John 14: 23-29

Illustrated New Resources

  • A Cure for Fear?

    by Jim Chern
    Imagine the next time you are going to your local CVS, Rite Aid, or Pharmacy aisle at your local supermarket… and as you’re picking up Advil for headaches; Zantac for heart burn; Claratin for your allergies (perhaps I’m revealing too much here… anyway) you make your way down the aisle you are able to pick up a drug to cure fear. That’s not a premise to some science fiction story – but something that appears to be a not so far off reality. The New York Times not too long ago reported that scientists are working on a drug that will not simply numb you or sedate you when you are anxious about something to alleviate those symptoms – but promises to erase the fear that is tied to specific memories or things...
  • Sermon Starters (Easter 6C)(2019)

    by Scott Hoezee
    As C.S. Lewis once said, we too often substitute religion for God. But that is like substituting navigation for arrival or wooing for marriage. Getting to your destination is wonderful but the trip itself is also valuable. Courtship, dating, the thrill of romance you experience when you are wooing someone to marry you is thrilling, unique, scintillating. But the journey toward a whole, wholesome, and goodly marriage continues long after courtship ends...
  • Wonderfully Made, Ever-Evolving Humans in an Ever-Changing Cosmos

    by Dawn Hutchings
    It reminds me of a story I heard years ago about a little girl who went to Vacation Bible School. Her favourite thing about Vacation Bible School was the singing, and her favourite song was, “I’ve God the Joy in My Heart”. It’s the kind of song that can very easily become an ear worm. “I’ve got the joy, joy, joy, joy, Down in my heart (where?) Down in my heart (where?) Down in my heart Down in my heart to stay.” But for this little girl it was the second verses that stuck with her. When she got home her parents were surprised and amused to hear their little girl, sing the second verse with such gusto. Do you remember the second verse? “I’ve got the peace that passes understanding down in my heart, (where?”) Down in my heart (where?) Down in my heart Down in my heart to stay.” Except this little girl kept singing over and over again: “I’ve got a piece of pastor’s understanding down in my heart, down in my heart (where)”...
  • Gospel According to "Game of Thrones"

    by Terrance Klein
    “Game of Thrones” is a terrific drama, played out in fictional history. Christianity’s core claim is that history itself is a great drama, an epic struggle between light and darkness. Yet the core of the Christian faith is that good and evil are at war and have been for as far back as memory goes. Scholars call this “salvation history,” but ordinary people know it as the ongoing, daily struggle between right and wrong, one that surges around and within every human being. Moreover, just as in “Game of Thrones,” in the real world it is hard to know who is what and which side is winning. Good and evil are entwined in a violent vortex. The sole constant is that the powerful continue to oppress the weak...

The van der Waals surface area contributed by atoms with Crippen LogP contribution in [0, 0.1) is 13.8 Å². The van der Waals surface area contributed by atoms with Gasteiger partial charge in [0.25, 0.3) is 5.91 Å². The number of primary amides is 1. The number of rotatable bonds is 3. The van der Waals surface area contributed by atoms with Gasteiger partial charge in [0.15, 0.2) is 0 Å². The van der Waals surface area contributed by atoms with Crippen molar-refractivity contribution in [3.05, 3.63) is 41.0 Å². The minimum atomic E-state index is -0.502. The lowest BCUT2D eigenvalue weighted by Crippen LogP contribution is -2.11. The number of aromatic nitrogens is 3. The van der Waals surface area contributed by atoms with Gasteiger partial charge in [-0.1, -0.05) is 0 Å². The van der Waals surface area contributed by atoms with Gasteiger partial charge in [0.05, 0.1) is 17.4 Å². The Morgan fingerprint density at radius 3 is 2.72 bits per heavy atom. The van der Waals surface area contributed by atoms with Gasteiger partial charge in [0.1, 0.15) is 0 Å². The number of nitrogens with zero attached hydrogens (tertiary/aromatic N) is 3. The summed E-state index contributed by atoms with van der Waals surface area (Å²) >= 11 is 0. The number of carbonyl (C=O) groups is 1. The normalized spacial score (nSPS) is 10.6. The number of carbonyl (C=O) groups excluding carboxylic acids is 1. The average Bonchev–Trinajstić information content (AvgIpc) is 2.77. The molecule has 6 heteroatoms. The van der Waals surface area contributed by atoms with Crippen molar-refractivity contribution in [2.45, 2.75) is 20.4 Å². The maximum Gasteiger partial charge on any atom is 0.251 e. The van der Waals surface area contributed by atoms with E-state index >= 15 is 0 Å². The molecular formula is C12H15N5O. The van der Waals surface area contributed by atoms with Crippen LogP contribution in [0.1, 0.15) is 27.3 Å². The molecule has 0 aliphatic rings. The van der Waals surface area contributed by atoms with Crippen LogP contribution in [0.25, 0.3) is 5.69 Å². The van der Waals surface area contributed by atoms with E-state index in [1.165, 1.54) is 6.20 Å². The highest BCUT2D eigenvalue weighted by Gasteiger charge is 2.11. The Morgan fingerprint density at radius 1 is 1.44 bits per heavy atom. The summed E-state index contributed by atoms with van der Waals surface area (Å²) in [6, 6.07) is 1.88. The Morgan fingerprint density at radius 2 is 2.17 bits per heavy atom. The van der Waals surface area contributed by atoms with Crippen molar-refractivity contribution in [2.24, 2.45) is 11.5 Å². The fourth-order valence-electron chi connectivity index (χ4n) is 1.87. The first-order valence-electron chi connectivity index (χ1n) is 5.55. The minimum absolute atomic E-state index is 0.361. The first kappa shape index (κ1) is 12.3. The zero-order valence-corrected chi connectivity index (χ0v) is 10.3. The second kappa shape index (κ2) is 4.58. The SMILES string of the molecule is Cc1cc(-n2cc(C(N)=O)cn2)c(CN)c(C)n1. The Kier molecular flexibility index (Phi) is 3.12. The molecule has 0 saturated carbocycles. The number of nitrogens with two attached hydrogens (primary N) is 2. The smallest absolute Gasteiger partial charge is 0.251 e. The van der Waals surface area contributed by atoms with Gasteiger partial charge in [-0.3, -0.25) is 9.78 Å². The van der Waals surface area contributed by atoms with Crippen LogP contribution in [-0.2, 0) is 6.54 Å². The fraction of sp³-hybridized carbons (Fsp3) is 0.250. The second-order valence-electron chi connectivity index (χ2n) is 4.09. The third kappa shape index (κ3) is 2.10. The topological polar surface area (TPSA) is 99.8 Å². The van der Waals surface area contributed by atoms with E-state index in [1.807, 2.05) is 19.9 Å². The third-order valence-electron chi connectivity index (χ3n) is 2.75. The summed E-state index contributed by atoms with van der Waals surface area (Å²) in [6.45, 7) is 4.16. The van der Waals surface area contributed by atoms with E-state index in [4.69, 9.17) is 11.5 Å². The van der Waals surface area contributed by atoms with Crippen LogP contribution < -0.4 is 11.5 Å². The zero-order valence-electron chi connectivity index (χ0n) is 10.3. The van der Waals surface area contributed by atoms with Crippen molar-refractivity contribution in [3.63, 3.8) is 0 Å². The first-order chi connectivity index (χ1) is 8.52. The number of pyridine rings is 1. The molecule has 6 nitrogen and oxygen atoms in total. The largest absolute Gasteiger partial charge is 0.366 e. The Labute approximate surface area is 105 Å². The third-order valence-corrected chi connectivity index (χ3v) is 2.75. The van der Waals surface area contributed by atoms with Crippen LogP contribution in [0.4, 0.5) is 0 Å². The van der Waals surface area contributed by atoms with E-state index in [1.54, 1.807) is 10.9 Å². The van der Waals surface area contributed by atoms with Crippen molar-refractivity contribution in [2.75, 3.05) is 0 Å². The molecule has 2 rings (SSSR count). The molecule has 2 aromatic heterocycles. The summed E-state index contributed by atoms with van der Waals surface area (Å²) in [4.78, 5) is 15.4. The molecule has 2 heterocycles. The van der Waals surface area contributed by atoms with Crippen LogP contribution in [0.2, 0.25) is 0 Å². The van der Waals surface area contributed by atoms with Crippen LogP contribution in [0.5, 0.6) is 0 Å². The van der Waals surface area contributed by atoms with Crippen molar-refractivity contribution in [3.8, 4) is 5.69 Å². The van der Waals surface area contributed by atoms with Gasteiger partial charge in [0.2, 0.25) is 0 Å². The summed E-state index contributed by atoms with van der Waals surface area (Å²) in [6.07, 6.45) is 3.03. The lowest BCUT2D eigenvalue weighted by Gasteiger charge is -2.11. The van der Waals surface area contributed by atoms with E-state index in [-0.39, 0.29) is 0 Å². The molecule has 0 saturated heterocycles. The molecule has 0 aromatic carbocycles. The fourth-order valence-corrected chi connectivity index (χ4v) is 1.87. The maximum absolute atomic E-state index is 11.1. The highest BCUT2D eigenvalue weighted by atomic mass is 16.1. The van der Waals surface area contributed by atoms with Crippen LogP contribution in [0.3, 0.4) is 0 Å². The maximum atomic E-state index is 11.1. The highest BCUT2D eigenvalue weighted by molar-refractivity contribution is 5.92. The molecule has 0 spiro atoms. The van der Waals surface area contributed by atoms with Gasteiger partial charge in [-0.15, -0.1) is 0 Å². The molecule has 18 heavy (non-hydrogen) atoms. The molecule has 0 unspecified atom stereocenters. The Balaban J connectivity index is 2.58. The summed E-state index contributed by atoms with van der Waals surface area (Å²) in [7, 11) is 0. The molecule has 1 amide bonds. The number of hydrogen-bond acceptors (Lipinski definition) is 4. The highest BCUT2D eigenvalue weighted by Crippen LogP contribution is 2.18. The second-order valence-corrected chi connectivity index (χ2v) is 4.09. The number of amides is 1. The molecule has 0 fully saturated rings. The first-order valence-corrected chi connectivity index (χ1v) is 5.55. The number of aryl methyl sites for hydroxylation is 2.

• An Adequate Peace?

    Art and Faith by Lynn Miller
    John 14.23-29 is part of what is usually called Jesus' "Farewell Discourse." He says to the disciples that though he himself is leaving, he is leaving an advocate with them. An advocate who will teach them and remind them. Jesus also promises to leave "peace" with them. He says it may not look like the world imagines peace to be, but it will, indeed, be peace. How would you illustrate any of that - what "the advocate" looks or feels like, what peace (either the world's or Jesus') looks like? The illustration below, titled "In the Dale" includes the text of John 14:27: "My peace I give you..." In this work, "peace" seems associated with land and house, with calm waters, with neutral colors...
  • Whispering the Lyrics

    Sermon Starter by Leonard Sweet
    Stashed away in a drawer somewhere around my house, now nearly forgotten, is a batch of old 45 rpm records from the '50's and early '60's. Here and there in this dusty stack, one can find an occasional recording by the great bluesmaster Jimmy Reed. A share-cropper's son, Reed brought the throbbing harmonica-and-guitar-driven black rhythm-and-blues of the Mississippi Delta into the popular rock-and-roll mainstream. My high school friends and I, fancying ourselves a budding rock band, would play and replay these recordings -- "Big Boss Man," "Bright Lights, Big City," "Hush, Hush," "Baby What You Want Me To Do" -- trying to imitate Reed's hypnotic rhythms on our cheap Silvertone electric guitars, attempting in vain to capture the pain-soaked cries of his mahogany voice in our too-tight, too-white, suburban throats.

    However, in placing the phonograph needle again and again in the grooves of Jimmy Reed's records, we began to notice something curious. If one listened very carefully, there could sometimes be heard, ever so faintly in the background, a soft woman's voice murmuring in advance the next verse of the song. The story that grew up around this -- and perhaps it is true -- was that Jimmy Reed was so absorbed in the bluesy beat and the throbbing guitar riffs of his music that he simply could not remember the words of his own songs. He needed help with the lyrics, and the woman's voice was none other than that of his wife, devotedly coaching her husband through the recording session by whispering the upcoming stanzas into his ear as he sang...

Other New Resources

Recommended Resources

{Based on requests from several members (although I am reluctant to do so since my favorites may not be those of others), I am listing here some of my own favorite resources. FWIW!!]